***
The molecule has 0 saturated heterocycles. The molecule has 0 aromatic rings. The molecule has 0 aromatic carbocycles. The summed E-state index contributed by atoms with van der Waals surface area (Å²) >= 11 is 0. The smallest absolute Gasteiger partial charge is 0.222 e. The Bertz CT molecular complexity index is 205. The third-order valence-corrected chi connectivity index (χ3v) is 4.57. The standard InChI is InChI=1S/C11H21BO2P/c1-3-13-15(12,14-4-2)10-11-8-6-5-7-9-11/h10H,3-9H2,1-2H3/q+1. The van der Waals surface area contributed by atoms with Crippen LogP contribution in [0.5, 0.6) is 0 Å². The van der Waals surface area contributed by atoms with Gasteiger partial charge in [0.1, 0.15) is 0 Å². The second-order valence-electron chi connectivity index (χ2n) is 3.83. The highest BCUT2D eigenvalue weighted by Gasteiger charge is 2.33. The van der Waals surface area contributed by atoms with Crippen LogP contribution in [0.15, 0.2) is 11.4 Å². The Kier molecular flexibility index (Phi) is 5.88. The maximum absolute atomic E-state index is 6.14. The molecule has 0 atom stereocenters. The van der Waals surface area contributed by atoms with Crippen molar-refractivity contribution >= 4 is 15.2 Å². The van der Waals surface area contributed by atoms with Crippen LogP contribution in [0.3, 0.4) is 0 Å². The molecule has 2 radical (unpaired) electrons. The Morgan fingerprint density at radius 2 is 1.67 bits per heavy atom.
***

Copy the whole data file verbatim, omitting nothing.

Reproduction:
The molecule has 0 saturated heterocycles. The molecule has 0 aromatic rings. The molecule has 0 aromatic carbocycles. The summed E-state index contributed by atoms with van der Waals surface area (Å²) >= 11 is 0. The smallest absolute Gasteiger partial charge is 0.222 e. The Bertz CT molecular complexity index is 205. The third-order valence-corrected chi connectivity index (χ3v) is 4.57. The standard InChI is InChI=1S/C11H21BO2P/c1-3-13-15(12,14-4-2)10-11-8-6-5-7-9-11/h10H,3-9H2,1-2H3/q+1. The van der Waals surface area contributed by atoms with Crippen LogP contribution in [0.5, 0.6) is 0 Å². The van der Waals surface area contributed by atoms with Gasteiger partial charge in [0.1, 0.15) is 0 Å². The second-order valence-electron chi connectivity index (χ2n) is 3.83. The highest BCUT2D eigenvalue weighted by Gasteiger charge is 2.33. The van der Waals surface area contributed by atoms with Crippen LogP contribution in [0.15, 0.2) is 11.4 Å². The Kier molecular flexibility index (Phi) is 5.88. The maximum absolute atomic E-state index is 6.14. The molecule has 0 atom stereocenters. The van der Waals surface area contributed by atoms with Crippen molar-refractivity contribution >= 4 is 15.2 Å². The van der Waals surface area contributed by atoms with Crippen LogP contribution in [0.3, 0.4) is 0 Å². The molecule has 2 radical (unpaired) electrons. The Morgan fingerprint density at radius 2 is 1.67 bits per heavy atom.